Review: “The Fate Of The Furious” Revs Up The Action In Fun Sequel
There’s just no popping the breaks on the “Fast & Furious” franchise.
This series survived a move to Tokyo, a semi-reboot, a genre change to heist film, and even the untimely passing of one of the franchises’ main stars, Paul Walker, yet somehow keeps on getting better and better.
“Fast Five” director, Justin Lin, hit a hot streak that was continued by his own sequel and then taken to the next level with James Wan’s series best “Furious 7”. Now that new director F. Gary Gray (“Straight Outta Compton”) has entered the fray, will the series finally spin out or will the eighth entry be the new bar to reach?
Well, while it doesn’t quite reach the peak of “Furious 7”, the hilariously-named “The Fate of the Furious” comes damn close, adding another fun entry into America’s favorite guilty pleasure franchise.
On their own, the two hooks of this film would make for a decent flick. Put together, they set the stage for a truly bonkers action movie.
The first plot line does the unthinkable by turning the patriarch of the “Fast” crew’s de-facto family into a villain; Dom Torretto (Vin Diesel) has gone rogue, working with the hacker Cypher (Charlize Theron) to hijack stockpiles of nuclear weapons to keep the world in check.
The second goes even further, by having the team, made of familiar faces like Dwayne “The Rock” Johnson, Michelle Rodriguez, Chris “Ludacris” Bridges, and Tyrese Gibson, team up with their nemesis Deckard Shaw (Jason Statham) to stop Dom and figure out just what made him betray the people closest to him.
As you may gather, the storyline is a total blast in this one, and that’s in no small part due to the script by Chris Morgan. Yes, we’re praising the script in a “Fast & Furious” movie, and for good reason!
“The Fate of the Furious” pushes the franchise into spy/espionage territory, which allows for a lot of opportunities to put our protagonists in fish-out-of-water scenarios. This gives way to a lot of really, really hilarious dialogue- the best in one of these movies yet. The Rock and Tyrese Gibson, in particular, get some one-liners that are borderline legendary, which leads to my next point: everyone is having the time of their lives here!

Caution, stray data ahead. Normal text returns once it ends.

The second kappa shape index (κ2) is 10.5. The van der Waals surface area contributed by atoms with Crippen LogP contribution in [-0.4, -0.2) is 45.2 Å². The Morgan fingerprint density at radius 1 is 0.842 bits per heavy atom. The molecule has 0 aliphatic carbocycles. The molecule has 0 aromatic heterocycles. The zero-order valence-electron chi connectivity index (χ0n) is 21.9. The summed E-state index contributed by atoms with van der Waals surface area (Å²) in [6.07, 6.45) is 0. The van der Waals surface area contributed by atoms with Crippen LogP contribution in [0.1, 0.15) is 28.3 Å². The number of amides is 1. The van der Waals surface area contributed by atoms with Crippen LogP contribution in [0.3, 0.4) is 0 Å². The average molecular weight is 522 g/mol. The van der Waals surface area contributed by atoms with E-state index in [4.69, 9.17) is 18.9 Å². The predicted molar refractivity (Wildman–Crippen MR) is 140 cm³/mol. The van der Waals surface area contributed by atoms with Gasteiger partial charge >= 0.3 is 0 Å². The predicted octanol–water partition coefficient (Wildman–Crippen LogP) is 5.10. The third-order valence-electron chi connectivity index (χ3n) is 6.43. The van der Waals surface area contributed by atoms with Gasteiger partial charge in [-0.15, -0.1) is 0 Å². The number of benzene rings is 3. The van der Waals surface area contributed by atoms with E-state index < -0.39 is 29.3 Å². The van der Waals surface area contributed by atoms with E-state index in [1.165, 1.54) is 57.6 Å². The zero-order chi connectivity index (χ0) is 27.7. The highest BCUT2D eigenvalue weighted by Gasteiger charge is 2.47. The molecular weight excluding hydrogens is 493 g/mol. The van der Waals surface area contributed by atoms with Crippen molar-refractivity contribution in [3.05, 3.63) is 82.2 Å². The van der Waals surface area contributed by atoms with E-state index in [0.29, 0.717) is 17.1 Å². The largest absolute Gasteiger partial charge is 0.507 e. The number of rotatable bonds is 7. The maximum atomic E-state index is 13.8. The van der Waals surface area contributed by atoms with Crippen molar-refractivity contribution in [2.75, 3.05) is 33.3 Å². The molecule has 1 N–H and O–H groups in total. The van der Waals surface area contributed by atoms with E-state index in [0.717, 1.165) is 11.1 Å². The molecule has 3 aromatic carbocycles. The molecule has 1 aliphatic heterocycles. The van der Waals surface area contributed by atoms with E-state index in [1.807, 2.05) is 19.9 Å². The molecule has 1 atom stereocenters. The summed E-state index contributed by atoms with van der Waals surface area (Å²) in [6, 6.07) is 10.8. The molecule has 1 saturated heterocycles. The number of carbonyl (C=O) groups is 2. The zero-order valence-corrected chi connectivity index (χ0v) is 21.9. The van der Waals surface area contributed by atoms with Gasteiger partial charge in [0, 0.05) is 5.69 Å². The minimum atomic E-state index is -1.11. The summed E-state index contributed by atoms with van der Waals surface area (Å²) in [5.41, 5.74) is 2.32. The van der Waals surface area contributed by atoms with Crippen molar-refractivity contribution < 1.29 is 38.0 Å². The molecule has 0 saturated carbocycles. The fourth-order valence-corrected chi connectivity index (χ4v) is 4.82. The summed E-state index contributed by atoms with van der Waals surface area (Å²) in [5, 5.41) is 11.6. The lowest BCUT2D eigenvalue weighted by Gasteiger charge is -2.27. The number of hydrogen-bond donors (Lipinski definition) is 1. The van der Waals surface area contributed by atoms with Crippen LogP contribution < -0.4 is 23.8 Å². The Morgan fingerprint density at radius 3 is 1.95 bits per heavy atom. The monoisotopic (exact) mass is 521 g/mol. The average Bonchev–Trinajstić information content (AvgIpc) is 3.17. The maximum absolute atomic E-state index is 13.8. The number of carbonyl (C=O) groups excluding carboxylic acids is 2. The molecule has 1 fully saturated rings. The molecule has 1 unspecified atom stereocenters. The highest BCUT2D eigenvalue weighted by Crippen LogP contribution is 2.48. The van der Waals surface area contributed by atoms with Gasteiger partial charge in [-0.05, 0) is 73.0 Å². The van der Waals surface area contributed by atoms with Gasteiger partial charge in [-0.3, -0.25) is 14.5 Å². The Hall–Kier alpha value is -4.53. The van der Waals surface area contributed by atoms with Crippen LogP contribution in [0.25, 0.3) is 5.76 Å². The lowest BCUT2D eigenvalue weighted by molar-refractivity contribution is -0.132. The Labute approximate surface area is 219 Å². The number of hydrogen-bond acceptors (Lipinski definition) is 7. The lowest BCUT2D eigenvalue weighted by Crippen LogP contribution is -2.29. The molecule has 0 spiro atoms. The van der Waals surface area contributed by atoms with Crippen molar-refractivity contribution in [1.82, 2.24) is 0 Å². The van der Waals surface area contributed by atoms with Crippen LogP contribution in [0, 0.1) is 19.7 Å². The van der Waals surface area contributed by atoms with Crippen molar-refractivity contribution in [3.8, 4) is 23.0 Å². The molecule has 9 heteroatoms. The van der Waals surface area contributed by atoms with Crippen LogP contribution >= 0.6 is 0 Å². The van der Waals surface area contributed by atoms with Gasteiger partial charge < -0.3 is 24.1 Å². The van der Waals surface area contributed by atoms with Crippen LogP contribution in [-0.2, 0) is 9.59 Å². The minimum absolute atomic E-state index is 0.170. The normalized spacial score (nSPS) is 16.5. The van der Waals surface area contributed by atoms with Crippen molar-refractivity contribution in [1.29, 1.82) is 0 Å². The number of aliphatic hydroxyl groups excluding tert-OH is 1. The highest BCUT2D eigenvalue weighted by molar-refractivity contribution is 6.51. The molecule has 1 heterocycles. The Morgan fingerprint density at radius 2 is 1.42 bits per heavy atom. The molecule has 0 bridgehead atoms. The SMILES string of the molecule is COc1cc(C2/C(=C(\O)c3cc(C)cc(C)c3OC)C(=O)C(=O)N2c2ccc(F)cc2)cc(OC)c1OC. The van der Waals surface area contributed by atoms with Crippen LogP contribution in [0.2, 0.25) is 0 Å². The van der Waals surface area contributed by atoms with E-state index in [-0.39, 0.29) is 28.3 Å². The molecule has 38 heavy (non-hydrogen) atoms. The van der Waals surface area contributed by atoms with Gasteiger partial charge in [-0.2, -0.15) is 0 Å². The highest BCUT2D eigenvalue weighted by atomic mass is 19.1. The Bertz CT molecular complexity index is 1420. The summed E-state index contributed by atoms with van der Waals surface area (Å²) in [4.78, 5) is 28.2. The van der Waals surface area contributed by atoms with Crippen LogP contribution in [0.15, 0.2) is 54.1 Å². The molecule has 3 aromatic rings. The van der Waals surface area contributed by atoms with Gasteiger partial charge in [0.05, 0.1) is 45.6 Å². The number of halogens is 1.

Vin Diesel, Michelle Rodriguez, and company are all reliably great, while Charlize Theron makes for an intimidating new type of adversary for this series. When it comes to Dwayne “The Rock” Johnson, Tyrese Gibson, and Jason Statham, though, that’s where it gets really good.
Gibson takes each scene he’s in by hostage, providing funny moment after funny moment (someone please give Roman a spin-off) as Johnson puts his typical charm into top gear. His rapport with Jason Statham is the highlight of the whole film, mostly because Statham has significantly evolved his character from one-note baddie to wise-cracking criminal genius with a secret heart-of-gold.
Which brings us back to the script. Aside from just putting our heroes in new situations, we breach new thematic territory: what happens when a family is torn apart. Seeing such a family, or “familia”, man as Dom Torretto go rogue opens up the question, what could make this man betray his family, and the answer is not only satisfying but unexpected.
Speaking of unexpected, possibly the most interesting aspect of this film is the expansion of Deckard Shaw’s character. With cameos by two high-profile actors that I won’t spoil here, although the audience at my screening roared in applause at them, the Shaw family gets explored in depth and their dynamics lay the groundwork for what should be an awesome story arc in future films.
I know what you’re thinking- this is a “Fast & Furious” movie, why aren’t you talking about the action scenes? Well, it’s because they’re a bit of a mixed bag. Hold on, put down your pitchforks, most of them are spectacular.
Starting with the good, we kick off with a street race, a rare commodity in this franchise these days- where Dom races a man in Cuba using the slowest car imaginable, that’s an effective way to set the tone for the flick. Then, following a great heist in Berlin, we get an absolutely outstanding sequence, a true showstopper- an extremely well-choreographed prison break that makes use of both The Rock and Statham’s borderline absurd physicalities.
Then, the climax of the film (pictured above) is yet another great “Fast & Furious” third-act, combining wing-suits, airplanes, a submarine, ice, and missiles for an explosive (pun definitely intended) finish. That’s when we come to the negative- the New York chase.
I get the idea here: in the age of technology, self-driving cars exist, but when we come to the point where Cypher hijacks seemingly hundreds of self-driving cars to plow through the city streets, it feels like we’ve well and truly jumped the shark. The sequence is problematic for the film in many other ways, such as the fact that our team barrels into pedestrians seemingly knowing they’ll get out the way, while cars fall out of buildings in shots that are just stupid even for this franchise.
It doesn’t help that F. Gary Gray and cinematographer Stephen F. Windon just don’t have as great of a handle on the action as Justin Lin and especially James Wan did. Unsurprisingly, this one action misstep in the film doesn’t do much to distract from the insane levels of fun to be had.
Ever since “Fast Five” came out, this has been the premiere leave-your-brain-at-the-door-and-watch-cool-shit franchise, a proud position that the latest upholds. Admittedly, it may not be as good as the previous entry, but that doesn’t stop it from pushing the series into fun new territory that gets me giddy for the future.
“The Fate of The Furious” proves there’s more than enough gas left in this series’s tank.